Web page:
In 1951, a poor black woman went to Johns Hopkins University to be treated for cervical cancer. While a doctor was giving her a radium treatment, he took a sample of her tumor and gave it to a researcher looking for a cure for the deadly disease. The researcher had been trying to grow cancer cells outside the body for decades, with no success.
But the cells from this patient, Henrietta Lacks, were different. Not only did they multiply, they wouldn’t stop growing. These cells, known today as HeLa, were the first to become what scientists call immortal. They would continuously divide, multiply and never die.
Henrietta died shortly after her 31st birthday in the same year she was diagnosed, but her cells traveled all over the world for cancer research. Soon, scientists engaged in other pursuits learned of their value, and medical research on cells exploded. The cells helped Jonas Salk and his team discover the vaccine for polio. They have helped scientists better understand how innumerable viruses and cancers works. They’ve aided in the development of in vitro fertilization and gene mapping. They’ve been exposed to chemotherapy, massive doses of radiation and fevers that killed American troops abroad. They even rode into the zero gravity of space on early shuttle missions—all to gauge how such things might affect humans.
“They’re part of so many scientific landmarks, from helping scientists get a basic understanding of how a cell works to cloning,” says Rebecca Skloot, a science reporter and author of the just-released The Immortal Life of Henrietta Lacks. “It’s inconceivable to think about all the advances her cells were a part of.”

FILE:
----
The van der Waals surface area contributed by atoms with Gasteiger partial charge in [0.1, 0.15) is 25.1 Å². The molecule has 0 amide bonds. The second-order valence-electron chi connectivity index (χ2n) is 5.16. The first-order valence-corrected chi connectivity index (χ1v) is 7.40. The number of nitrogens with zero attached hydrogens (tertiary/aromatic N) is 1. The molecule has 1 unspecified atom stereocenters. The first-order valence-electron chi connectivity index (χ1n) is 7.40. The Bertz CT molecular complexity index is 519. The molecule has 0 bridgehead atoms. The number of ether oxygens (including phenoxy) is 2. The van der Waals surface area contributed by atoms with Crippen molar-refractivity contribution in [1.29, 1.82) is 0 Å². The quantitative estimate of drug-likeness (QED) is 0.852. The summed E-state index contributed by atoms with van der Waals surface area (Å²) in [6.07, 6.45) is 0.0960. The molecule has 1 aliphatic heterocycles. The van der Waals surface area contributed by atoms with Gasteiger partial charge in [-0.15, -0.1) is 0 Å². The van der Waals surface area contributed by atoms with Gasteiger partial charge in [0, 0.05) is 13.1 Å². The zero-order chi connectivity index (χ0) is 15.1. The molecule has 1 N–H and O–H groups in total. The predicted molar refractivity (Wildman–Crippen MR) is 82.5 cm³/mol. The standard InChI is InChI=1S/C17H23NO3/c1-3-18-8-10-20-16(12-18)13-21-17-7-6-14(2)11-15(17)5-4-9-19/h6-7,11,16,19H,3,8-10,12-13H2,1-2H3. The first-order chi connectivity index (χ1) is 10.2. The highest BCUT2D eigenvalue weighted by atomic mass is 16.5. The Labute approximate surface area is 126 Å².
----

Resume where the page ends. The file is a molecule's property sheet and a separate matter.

Today, trillions upon trillions of HeLa cells—descendents of the originals from Henrietta Lacks—are still helping scientists unlock secrets to medical mysteries. Their monetary value, Skloot says, is absolutely incalculable. “And I’ve tried to count,” she says.
When Skloot first heard the story of the cells in her high school biology class in 1988, she couldn’t figure out why no one knew anything about the woman they came from—not even her correct name. Years later in graduate school, Skloot decided to find out more about the mysterious donor, and set out to convince the Lacks family to tell their story.
She found a family mired in poverty, often unable to afford health care, and hesitant to talk to a reporter searching for information about Henrietta or their own lives. But gradually throughout her decade of research, Skloot learned about Henrietta, the woman: the daughter of a tobacco farmer, raised by her grandfather in a log cabin in rural Virginia; a brave wife who got on a train to Baltimore where her husband’s job in a steel plant promised a better life; a kindhearted friend who loved to dance and play bingo. According to Henrietta’s cousin, Sadie, “she was a person that could really make the good things come out of you.” Skloot also persuaded Henrietta’s younger daughter, Deborah, to join her on a journey to learn what happened to Henrietta Lacks, her immortal cells’ extraordinary contribution to science and the current controversies they started. (Read an excerpt here.)
Rebecca Skloot talked to the AARP Bulletin about her book.
Q. Why were these particular cells so indestructible?
A. No one knows. They’re very hearty and hard to kill. Scientists used to joke you could grow them in a sink drain or on a doorknob.
Q. Doctors never told Henrietta, or her family, they were taking a sample. Why not?
A. Look at the mind frame in 1950. Consent wasn’t required to do really anything to anyone. People were being injected with radioactive materials. Rather than treating people for syphilis, doctors were studying their patients to see how they died. Taking cells from a person wasn’t even on their radar as something that might be objectionable.